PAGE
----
It’s never good when a fire truck stops in front of your house. But there it was on the fourth night after Sandy, with lights ablaze. I quickly realized the Rowayton firemen were here to help my neighbors, who were already outside in their SUV with their young children. I saw no smoke or fire, but determined the problem when one rescue worker approached the house with an air tank on his back and a meter in his hand: carbon monoxide.
It turns out the neighbors have a high-end generator that kicks in automatically when the power goes down; it was professionally installed and inspected. Problems arose when their three-year-old daughter cracked open her bedroom window before her nap. Her first-floor room is on the same side of the house as the generator. Even though her window is 25 feet away from and 4 feet higher than the generator’s exhaust, the deadly fumes reached her room.
I asked Ed Carlson, chief at the Rowayton Fire Department, how the fumes were able to penetrate the house. He told me about the stack effect. In short, it’s a cyclical flow of air inside the home; in winter, it occurs when warm air rises and escapes through air leaks in the upper floors and roof. Cooler air from the lower level is drawn upwards to replace it. If you open a lower-level window, it quickly pulls the outside air in. This is what caused the CO alarm to go off in my neighbor’s home, as the air was loaded with generator fumes laced with odorless, colorless carbon monoxide, also known as the silent killer.
For this reason, Carlson, along with New Canaan Fire Marshal Fred Baker, say every home should have CO detectors installed, preferably one on every floor. In the aftermath of superstorm Sandy, their fire departments answered twenty calls related to elevated carbon monoxide levels, usually caused by the improper use or installation of a generator. In one case, Rowayton firemen responded to a call where the exhaust fumes from a propane generator mounted on the roof were blown down into the home through vents.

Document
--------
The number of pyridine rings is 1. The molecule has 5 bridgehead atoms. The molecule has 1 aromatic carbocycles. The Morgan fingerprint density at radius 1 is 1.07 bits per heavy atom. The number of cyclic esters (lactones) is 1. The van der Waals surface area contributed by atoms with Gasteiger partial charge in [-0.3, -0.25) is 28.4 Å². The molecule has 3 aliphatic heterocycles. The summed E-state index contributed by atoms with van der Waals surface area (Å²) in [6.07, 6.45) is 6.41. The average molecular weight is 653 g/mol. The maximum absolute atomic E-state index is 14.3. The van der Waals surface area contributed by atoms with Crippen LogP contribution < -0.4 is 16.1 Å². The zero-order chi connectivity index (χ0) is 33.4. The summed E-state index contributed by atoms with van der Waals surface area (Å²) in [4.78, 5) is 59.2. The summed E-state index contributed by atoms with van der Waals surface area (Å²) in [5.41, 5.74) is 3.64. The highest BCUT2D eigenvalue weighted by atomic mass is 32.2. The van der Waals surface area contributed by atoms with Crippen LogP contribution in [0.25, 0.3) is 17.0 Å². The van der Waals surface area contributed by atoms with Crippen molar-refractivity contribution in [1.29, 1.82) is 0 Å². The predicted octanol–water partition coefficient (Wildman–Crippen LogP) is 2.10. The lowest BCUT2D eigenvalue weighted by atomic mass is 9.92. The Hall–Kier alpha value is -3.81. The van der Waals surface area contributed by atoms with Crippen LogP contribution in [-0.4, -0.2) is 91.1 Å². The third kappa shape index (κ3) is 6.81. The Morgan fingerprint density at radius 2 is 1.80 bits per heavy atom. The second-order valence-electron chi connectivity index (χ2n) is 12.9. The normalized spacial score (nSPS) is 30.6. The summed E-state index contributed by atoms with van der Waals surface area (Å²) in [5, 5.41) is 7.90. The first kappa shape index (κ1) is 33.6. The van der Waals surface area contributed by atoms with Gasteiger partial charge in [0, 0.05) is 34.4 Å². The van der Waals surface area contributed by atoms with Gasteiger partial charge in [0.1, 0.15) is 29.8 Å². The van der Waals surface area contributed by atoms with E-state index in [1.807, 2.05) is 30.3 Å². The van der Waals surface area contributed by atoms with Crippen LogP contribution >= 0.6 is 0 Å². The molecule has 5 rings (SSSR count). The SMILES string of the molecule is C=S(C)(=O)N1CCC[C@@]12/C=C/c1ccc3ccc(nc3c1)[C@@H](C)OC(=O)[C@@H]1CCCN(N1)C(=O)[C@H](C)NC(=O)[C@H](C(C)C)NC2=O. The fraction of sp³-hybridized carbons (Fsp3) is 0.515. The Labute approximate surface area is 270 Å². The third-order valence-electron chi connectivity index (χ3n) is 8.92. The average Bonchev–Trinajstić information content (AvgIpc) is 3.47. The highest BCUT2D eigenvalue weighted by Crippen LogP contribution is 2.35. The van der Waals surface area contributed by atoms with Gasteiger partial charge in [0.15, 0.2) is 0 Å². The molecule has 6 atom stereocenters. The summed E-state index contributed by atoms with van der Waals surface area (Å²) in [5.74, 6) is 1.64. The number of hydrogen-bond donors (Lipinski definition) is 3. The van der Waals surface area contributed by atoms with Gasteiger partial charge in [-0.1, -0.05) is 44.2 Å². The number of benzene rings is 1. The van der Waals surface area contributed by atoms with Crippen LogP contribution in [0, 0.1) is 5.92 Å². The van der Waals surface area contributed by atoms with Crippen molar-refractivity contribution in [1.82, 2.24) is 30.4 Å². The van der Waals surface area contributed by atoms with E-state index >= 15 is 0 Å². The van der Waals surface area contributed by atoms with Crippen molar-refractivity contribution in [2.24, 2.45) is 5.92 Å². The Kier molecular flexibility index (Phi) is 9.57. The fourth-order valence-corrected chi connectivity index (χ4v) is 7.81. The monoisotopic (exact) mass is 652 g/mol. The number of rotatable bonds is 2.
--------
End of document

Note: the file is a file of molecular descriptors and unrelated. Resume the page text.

Following Sandy, Carlson and Baker also observed that residents were operating generators inside their garages to protect them from rain. Yet even with the garage door open, a running gasoline combustion engine can produce deadly results. Portable generators on the front porch are not a good idea for the same reason. I now have a list of generator do’s and don’ts posted near my workbench, where I can find them quickly the next time nature takes the power down in my town.
Generator Tips: 6 Don'ts
1 Don’t refuel a generator while it’s running or still hot from operation. Spilled gasoline can lead to fire, explosions and burns.
2 Don’t plug an extension cord from a generator into an electrical outlet.
3 Don’t operate a generator or any internal combustion engine in a garage or any indoor area.
4 Don’t open windows or doors near a generator.
5 Don’t overload the generator. Make sure the total wattage used by lights or appliances is less than the output rating of the generator.
6 Don’t store gasoline in the garage in the presence of a water heater or any other fuel-burning appliance.